Friday, 20 May 1949
Dáil Éireann Debate
That a sum not exceeding £1,534,000 be granted to complete the sum necessary to defray the Charge which will come in course of payment during the year ending the 31st day of March, 1950, for Agricultural Produce Subsidies, etc.
Mr. Lemass: I think I made it clear that, while we were discussing policy on the main Estimate, there were specific matters on these subsidiary Estimates for which Deputies would require an opportunity for consideration. We are not agreed to the putting of these Estimates without our being afforded an opportunity for discussing them.
“An Ceann Comhairle: I should like to know whether the House desires that Votes Nos. 29 and 30 should  be discussed together. In the case of No. 30, of course, an opportunity could be afforded for a division, if it were desired, on the question to refer back by putting that formally. Votes Nos. 29 and 30 are usually discussed together.
An Ceann Comhairle: The Votes will be discussed together so far as policy is concerned. Minor questions may be raised on Vote No. 30. An opportunity to vote on the question to refer back will be afforded on Vote No. 30.
Mr. Dillon: If the well-established practice of the House is followed, questions can be answered. I should like the Leader of the Opposition to say, however, if he proposes to withhold from us a division on this Vote to-day.
Mr. G. Boland: The practice of the House has been this: In my Department there was a Garda Síochána Vote and a Vote for the Office of the Minister for Justice. It often happened, when we agreed to discuss the whole lot together, that there was a prolonged debate on the Garda Síochána Vote. This is a similar situation. There are separate Votes, but if Deputies want to speak on the second Vote, I maintain they have the right.
Mr. Lemass: The Minister indicated, in the course of his introductory speech, that he is anticipating a substantial increase in the production of creamery butter this year. This Vote provides money for subsidising creamery butter. Nevertheless, it shows no increase over last year. I want the Minister to explain to the House, as one of the matters arising under this specific Estimate, whether we are to assume from that fact that the rate of subsidy per cwt. is to be reduced and the price to the consumers increased, or that the Minister for Finance has deliberately ignored the possibility of a higher demand for subsidy arising on this Vote and prepared the Budget on a false basis. That is one matter upon which I think the House should get information.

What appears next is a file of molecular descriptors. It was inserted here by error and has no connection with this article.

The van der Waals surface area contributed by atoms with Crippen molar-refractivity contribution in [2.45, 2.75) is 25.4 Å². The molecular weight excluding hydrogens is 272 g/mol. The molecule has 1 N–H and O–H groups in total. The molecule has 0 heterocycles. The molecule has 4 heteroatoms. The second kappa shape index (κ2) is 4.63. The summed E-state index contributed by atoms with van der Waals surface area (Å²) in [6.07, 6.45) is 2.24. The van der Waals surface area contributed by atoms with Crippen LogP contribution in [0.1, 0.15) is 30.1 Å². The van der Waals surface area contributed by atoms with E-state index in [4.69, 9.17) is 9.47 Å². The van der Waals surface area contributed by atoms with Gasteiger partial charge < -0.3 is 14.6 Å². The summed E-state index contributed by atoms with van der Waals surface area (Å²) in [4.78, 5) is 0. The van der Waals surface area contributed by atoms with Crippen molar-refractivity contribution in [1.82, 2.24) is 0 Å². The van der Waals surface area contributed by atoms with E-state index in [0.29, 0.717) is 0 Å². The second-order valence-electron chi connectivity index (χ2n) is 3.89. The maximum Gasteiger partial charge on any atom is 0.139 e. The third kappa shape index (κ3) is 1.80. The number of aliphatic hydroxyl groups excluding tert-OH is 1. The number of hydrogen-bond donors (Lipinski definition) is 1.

Mr. Smith: I move that the Estimate be referred back for reconsideration. I was anxious that we should have a separate discussion on this Vote as the price of milk was fixed as far back as 1947 on my recommendation.
Mr. Lemass: The debate on this Vote could quite easily have been concluded to-day if the Minister had allowed the Dáil to do so. I take it he talked at such length in order to prevent the Dáil from doing so.
Mr. Smith: I was anxious to have the matter discussed because, as I said, the price of milk was fixed as  far back as April, 1947, I think, on my recommendation by the Government of which I was a member. Many things have happened since that took place. I was anxious to single out this one particular item because of the fact that, following the fixation of the price of milk in 1947, I was pilloried by a number of people, some of whom were then members of this House and some who were not then members but who have since secured election to the House, largely because of the dissatisfaction expressed by them as to the manner in which I treated the milk producers. Irrespective of the case, or the alleged case, made by the Minister, I believe that, from the point of view of the live-stock industry, unless the Minister for Agriculture and the Government make up their minds to treat the dairy farmers in a manner different from that in which they have been treated by them since they came into office, then, apart altogther from the question of milk and butter and the difficulty of disposing of any surplus butter we have, there is no hope of our being able to increase the live-stock population.
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